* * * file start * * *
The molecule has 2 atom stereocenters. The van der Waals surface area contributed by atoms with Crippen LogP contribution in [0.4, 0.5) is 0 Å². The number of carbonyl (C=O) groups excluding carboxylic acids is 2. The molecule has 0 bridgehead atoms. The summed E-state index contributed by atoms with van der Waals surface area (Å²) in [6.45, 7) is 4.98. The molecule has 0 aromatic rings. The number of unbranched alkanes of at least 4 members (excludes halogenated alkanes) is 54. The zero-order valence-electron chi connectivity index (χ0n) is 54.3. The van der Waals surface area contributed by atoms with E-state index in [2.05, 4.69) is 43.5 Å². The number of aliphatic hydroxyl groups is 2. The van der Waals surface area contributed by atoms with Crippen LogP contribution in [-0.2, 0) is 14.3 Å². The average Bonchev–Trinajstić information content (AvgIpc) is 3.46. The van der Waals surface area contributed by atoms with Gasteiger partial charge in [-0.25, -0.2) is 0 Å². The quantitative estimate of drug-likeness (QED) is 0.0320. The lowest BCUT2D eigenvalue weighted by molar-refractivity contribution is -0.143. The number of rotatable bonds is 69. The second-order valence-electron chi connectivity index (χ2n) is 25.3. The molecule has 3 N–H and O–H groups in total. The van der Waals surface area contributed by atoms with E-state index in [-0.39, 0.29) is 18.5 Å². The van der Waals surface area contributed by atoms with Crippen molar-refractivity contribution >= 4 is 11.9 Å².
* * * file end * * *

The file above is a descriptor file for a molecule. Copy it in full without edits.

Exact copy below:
The molecule has 2 atom stereocenters. The van der Waals surface area contributed by atoms with Crippen LogP contribution in [0.4, 0.5) is 0 Å². The number of carbonyl (C=O) groups excluding carboxylic acids is 2. The molecule has 0 bridgehead atoms. The summed E-state index contributed by atoms with van der Waals surface area (Å²) in [6.45, 7) is 4.98. The molecule has 0 aromatic rings. The number of unbranched alkanes of at least 4 members (excludes halogenated alkanes) is 54. The zero-order valence-electron chi connectivity index (χ0n) is 54.3. The van der Waals surface area contributed by atoms with E-state index in [2.05, 4.69) is 43.5 Å². The number of aliphatic hydroxyl groups is 2. The van der Waals surface area contributed by atoms with Crippen LogP contribution in [-0.2, 0) is 14.3 Å². The average Bonchev–Trinajstić information content (AvgIpc) is 3.46. The van der Waals surface area contributed by atoms with Gasteiger partial charge in [-0.25, -0.2) is 0 Å². The quantitative estimate of drug-likeness (QED) is 0.0320. The lowest BCUT2D eigenvalue weighted by molar-refractivity contribution is -0.143. The number of rotatable bonds is 69. The second-order valence-electron chi connectivity index (χ2n) is 25.3. The molecule has 3 N–H and O–H groups in total. The van der Waals surface area contributed by atoms with E-state index in [-0.39, 0.29) is 18.5 Å². The van der Waals surface area contributed by atoms with Crippen molar-refractivity contribution >= 4 is 11.9 Å².